# Specific heat from partition function of diatomic molecule

On p. 162 of Statistical Mechanics: R K Pathria, Paul D. Beale, the partition function for a rotating diatomic molecule is derived as

$$Z_{rot}(T) = \frac{T}{\Theta_r} + \frac{1}{3} + \frac{1}{15}\frac{\Theta_r}{T} + \frac{4}{315}\bigg(\frac{\Theta_r}{T}\bigg)^2 + ...$$

In the text they say that the corresponding specific heat is

$$C_V = Nk\bigg\{1 + \frac{1}{45}\bigg(\frac{\Theta_r}{T}\bigg)^2 + \frac{16}{945}\bigg(\frac{\Theta_r}{T}\bigg)^3 + ...\bigg\}$$

I want to know where this formula for $C_V$ came from? I tried using the relations $C_V = \big(\frac{\partial U}{\partial T}\big)_{N,V}$ and $U = \frac{kT^2}{N}\frac{\partial \ln Z}{\partial T}$ but just ended up with a long expression that didn't simplify.

Firstly, I think $N$ might need to be in the numerator of the formula for $U$ in terms of $Z$.
Secondly, let $x = T/\Theta_r$, then \begin{align} \frac{\partial}{\partial T}\left(T^2\frac{\partial\ln Z}{\partial T}\right) & = \frac{\partial}{\partial (T/\Theta_r)}\left((T/\Theta_r)^2\frac{\partial\ln Z}{\partial (T/\Theta_r)} \right) = \frac{\partial}{\partial x}\left(x^2\frac{\partial\ln Z}{\partial x} \right) = \frac{\partial}{\partial x}\left(\frac{x^2}{Z}\frac{\partial Z}{\partial x}\right)\\ &= \frac{\partial}{\partial x}\left[\frac{x\left(1 - \frac{1}{15}\frac{1}{x^2} - \frac{8}{315}\frac{1}{x^3}+\cdots\right)}{1+\frac{1}{3}\frac{1}{x}+\frac{1}{15}\frac{1}{x^2}+\frac{4}{315}\frac{1}{x^3}+\cdots}\right] \\ &= \frac{\partial}{\partial x}\left[x\left(1 - \frac{1}{15}\frac{1}{x^2} - \frac{8}{315}\frac{1}{x^3}+\cdots\right)\left(1-\frac{1}{3}\frac{1}{x}+\frac{2}{45}\frac{1}{x^2}-\frac{1}{189}\frac{1}{x^3}+\cdots\right)\right]. \end{align} In going from the second-to-last line to the last line, one needs to invert the power series to third order in the small quantity $1/x$ (see below for how to do this). Now simply multiply out the expression in brackets keeping only the terms up to order $1/x^2$, and take the remaining partial derivative to obtain the desired result.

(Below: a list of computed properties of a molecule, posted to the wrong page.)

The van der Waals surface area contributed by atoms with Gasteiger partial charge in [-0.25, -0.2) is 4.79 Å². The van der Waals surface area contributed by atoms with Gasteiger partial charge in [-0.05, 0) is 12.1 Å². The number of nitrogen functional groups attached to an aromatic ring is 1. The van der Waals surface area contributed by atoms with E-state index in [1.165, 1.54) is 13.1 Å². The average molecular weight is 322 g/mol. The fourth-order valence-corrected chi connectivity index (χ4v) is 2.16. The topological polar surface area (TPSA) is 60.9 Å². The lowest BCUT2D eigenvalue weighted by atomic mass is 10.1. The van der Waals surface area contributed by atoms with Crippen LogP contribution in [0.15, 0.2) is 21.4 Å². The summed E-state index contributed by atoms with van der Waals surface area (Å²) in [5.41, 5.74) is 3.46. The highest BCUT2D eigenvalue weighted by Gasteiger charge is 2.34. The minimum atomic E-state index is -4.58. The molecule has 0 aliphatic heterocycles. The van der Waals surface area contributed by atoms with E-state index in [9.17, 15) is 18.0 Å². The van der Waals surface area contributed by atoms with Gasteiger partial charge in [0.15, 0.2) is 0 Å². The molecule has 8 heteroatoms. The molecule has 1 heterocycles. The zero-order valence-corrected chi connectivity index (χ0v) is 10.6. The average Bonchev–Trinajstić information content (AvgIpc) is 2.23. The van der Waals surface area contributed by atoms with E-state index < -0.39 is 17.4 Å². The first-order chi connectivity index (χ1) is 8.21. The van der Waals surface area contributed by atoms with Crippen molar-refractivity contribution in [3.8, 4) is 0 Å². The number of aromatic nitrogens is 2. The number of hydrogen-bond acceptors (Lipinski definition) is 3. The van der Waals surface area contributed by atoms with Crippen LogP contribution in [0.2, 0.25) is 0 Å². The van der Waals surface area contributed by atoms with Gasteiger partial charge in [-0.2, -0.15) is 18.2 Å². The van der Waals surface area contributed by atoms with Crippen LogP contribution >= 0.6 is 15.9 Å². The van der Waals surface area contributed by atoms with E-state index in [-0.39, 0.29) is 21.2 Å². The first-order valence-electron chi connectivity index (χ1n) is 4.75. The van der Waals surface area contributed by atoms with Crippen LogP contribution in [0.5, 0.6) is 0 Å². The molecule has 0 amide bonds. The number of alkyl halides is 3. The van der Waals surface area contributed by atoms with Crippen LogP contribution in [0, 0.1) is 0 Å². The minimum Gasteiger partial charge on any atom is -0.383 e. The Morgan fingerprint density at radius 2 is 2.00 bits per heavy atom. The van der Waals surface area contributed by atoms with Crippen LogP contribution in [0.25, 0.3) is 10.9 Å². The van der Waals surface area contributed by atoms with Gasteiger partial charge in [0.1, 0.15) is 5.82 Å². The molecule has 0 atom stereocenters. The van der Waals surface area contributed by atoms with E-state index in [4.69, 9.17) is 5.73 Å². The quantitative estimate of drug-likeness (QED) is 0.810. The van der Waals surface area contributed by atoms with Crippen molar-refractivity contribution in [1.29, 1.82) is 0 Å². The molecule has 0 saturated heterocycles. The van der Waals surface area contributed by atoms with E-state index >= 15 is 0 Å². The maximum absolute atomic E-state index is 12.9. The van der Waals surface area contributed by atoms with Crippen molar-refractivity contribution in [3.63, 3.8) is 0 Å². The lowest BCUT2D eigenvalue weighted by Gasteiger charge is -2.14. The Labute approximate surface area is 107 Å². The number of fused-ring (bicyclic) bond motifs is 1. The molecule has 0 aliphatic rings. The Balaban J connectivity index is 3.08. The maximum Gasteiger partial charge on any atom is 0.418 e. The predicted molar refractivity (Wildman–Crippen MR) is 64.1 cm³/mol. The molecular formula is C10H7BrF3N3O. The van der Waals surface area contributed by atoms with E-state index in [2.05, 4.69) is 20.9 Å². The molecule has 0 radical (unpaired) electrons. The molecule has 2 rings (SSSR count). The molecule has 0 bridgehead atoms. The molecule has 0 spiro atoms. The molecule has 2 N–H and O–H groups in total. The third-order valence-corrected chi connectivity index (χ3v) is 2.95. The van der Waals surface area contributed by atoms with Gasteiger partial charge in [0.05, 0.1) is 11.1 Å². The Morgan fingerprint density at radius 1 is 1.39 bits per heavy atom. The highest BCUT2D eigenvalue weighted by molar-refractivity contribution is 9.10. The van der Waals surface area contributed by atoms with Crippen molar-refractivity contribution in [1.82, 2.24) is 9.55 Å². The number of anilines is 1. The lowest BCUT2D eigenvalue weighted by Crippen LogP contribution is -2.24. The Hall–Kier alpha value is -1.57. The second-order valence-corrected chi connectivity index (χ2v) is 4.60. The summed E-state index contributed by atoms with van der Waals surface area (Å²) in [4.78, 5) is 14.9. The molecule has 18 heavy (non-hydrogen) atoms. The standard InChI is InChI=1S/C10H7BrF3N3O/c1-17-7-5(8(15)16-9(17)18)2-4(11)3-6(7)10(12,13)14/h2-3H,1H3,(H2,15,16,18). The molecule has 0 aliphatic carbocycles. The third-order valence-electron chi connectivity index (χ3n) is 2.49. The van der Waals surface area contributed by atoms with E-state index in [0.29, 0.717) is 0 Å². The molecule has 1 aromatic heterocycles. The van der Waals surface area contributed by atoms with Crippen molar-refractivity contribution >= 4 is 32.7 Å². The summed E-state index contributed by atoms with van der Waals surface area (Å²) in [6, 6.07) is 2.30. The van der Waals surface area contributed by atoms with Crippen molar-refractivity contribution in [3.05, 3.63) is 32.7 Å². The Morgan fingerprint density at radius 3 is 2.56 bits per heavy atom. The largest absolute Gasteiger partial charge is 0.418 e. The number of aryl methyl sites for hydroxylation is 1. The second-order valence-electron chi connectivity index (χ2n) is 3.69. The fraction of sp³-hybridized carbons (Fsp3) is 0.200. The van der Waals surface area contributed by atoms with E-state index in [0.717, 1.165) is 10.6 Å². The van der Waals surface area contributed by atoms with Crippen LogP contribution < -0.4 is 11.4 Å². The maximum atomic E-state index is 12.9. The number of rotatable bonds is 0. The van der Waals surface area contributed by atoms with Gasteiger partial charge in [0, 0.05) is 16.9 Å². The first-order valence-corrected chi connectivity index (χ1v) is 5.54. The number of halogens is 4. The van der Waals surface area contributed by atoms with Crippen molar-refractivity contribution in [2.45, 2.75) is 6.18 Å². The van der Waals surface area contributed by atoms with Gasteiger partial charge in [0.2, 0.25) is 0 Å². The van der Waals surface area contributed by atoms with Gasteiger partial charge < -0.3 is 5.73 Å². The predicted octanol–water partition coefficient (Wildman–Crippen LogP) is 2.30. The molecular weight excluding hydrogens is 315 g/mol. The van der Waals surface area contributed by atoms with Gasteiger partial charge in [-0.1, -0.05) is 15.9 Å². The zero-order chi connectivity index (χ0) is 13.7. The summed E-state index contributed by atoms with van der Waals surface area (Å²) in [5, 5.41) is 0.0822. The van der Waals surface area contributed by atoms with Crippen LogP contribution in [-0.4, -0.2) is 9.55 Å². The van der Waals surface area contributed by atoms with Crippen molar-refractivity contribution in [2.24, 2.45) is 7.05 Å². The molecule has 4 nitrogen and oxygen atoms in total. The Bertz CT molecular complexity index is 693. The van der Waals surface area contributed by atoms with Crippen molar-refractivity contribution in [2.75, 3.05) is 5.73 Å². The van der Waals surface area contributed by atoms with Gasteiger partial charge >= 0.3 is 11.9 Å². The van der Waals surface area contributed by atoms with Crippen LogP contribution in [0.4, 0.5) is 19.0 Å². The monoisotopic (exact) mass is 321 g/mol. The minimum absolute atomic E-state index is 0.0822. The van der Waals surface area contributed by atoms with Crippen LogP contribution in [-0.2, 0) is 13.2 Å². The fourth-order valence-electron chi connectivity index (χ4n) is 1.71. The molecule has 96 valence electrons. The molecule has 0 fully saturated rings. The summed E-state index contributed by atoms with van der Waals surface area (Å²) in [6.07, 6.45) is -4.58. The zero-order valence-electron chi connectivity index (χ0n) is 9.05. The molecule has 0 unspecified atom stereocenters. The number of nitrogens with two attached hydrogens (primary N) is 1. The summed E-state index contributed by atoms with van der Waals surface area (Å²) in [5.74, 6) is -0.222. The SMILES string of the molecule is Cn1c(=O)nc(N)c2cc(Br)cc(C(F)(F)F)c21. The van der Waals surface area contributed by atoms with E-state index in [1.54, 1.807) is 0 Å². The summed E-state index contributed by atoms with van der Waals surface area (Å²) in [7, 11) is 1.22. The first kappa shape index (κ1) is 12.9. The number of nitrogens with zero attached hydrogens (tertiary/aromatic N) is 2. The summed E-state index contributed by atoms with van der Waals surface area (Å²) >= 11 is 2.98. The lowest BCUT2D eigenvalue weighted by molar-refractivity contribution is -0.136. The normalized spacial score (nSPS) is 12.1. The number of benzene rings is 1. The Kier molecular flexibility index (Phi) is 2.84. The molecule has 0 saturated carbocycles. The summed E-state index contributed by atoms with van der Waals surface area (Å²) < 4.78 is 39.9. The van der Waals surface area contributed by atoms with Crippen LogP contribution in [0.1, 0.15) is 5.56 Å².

Consider the power series $1 + a_1 \varepsilon + a_2 \varepsilon^2 + a_3 \varepsilon^3 + \cdots$. We are looking for the power series $1 + b_1 \epsilon + b_2 \varepsilon^2 + b_3\varepsilon^3 + \cdots$ that is its reciprocal. This means that their product should be 1: $$(1 + a_1 \varepsilon + a_2 \varepsilon^2 + a_3 \varepsilon^3 + \cdots)(1 + b_1 \varepsilon + b_2 \varepsilon^2 + b_3\varepsilon^3 + \cdots) = 1$$ Now simply multiply out the terms to the desired order, set the coefficient of each order in $\epsilon$ to zero, and solve the resulting system of equations order-by-order to obtain the desired coefficients $b_1, b_2, b_3\, \dots$.